Psychedelic medicine has more legitimacy now through rigorous scientific studies conducted by highly reputable institutions. What was once thought to be a career killer has now become cutting edge. Leading the way is Johns Hopkins School of Medicine, who raised over $15M to create the Center for Psychedelic and Consciousness Research. Shortly after their launch the Medical University of South Carolina announced that a new Psychedelic Research Center would be open by 2022. With more science comes more evidence. With more evidence comes more hope. Hope that our leaders will realize that these medicines do indeed hold therapeutic value.

The science of Ketamine
Assisted Therapy

What can Ketamine be used to treat? 

Current off-label use of Ketamine has been shown to be effective in many people suffering from many conditions, including  major depression, bipolar depression, postpartum depression, anxiety, post-traumatic stress disorder, obsessive compulsive disorder, pain syndromes such as neuropathic pain, fibromyalgia and complex regional pain syndrome (CRPS).

What does 'off-label use' mean? 

Once a medication is approved by the US Food and Drug Administration (FDA) for an indication a provider may be able to use it for other indications (off-label) if there is evidence that supports that use. Ketamine has been around for so long that it is now a generic drug. It takes millions of dollars to seek FDA approval for a drug. As a result, pharmaceutical companies do not have any incentive to invest in the study of a generic drug that they cannot recoup the cost. This is why Ketamine’s use to treat conditions such as treatment-resistant depression remains off-label.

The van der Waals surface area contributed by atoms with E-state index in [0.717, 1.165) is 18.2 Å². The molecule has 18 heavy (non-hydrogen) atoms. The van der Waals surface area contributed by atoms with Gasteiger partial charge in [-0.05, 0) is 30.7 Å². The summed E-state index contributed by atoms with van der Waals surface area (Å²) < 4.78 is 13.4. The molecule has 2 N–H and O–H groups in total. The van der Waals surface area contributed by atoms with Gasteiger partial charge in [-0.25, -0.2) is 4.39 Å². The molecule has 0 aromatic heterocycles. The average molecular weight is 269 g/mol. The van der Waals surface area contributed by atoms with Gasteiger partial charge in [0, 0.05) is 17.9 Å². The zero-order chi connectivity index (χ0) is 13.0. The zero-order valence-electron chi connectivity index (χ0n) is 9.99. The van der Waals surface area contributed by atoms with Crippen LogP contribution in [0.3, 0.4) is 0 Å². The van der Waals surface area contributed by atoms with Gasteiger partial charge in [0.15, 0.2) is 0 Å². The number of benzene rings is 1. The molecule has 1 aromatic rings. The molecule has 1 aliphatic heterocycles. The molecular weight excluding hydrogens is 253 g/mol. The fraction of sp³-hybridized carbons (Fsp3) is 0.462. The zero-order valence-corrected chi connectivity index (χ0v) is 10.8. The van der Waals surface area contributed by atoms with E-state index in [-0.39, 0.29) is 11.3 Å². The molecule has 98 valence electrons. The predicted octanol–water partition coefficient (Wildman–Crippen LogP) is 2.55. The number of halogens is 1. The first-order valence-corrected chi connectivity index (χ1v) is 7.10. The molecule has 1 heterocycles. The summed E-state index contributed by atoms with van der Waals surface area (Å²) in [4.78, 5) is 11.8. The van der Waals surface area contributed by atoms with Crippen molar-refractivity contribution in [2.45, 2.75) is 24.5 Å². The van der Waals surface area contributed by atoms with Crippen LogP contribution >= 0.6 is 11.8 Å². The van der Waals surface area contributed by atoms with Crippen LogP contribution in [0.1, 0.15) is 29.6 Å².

Off-label does not mean it is illegal or not advised to use. Several medications that are prescribed for one indication are used for completely different indications. The blood pressure medications Prazosin and Clonidine are used off-label for nightmares and ADHD, respectively. Off-label medications should be prescribed by a provider that understands the weight of evidence, risks, and benefits for its use. 

What is the difference in dosage use in Ketamine in therapy versus anesthesia? 

The doses used in KAP are significantly less than those used for anesthesia, because our goal is not for you to be completely sedated. Our desired effect can be achieved with a dose of approximately 1.5 mg/kg (IM) versus an anesthetic dose of at least 6.5 mg/kg (IM). We also only use sublingual (SL) and intramuscular (IM) routes of administration. These routes decrease the amount of the medicine actually in your system compared to intravenous (IV). 

Are there any medical conditions that would prevent me from receiving treatment?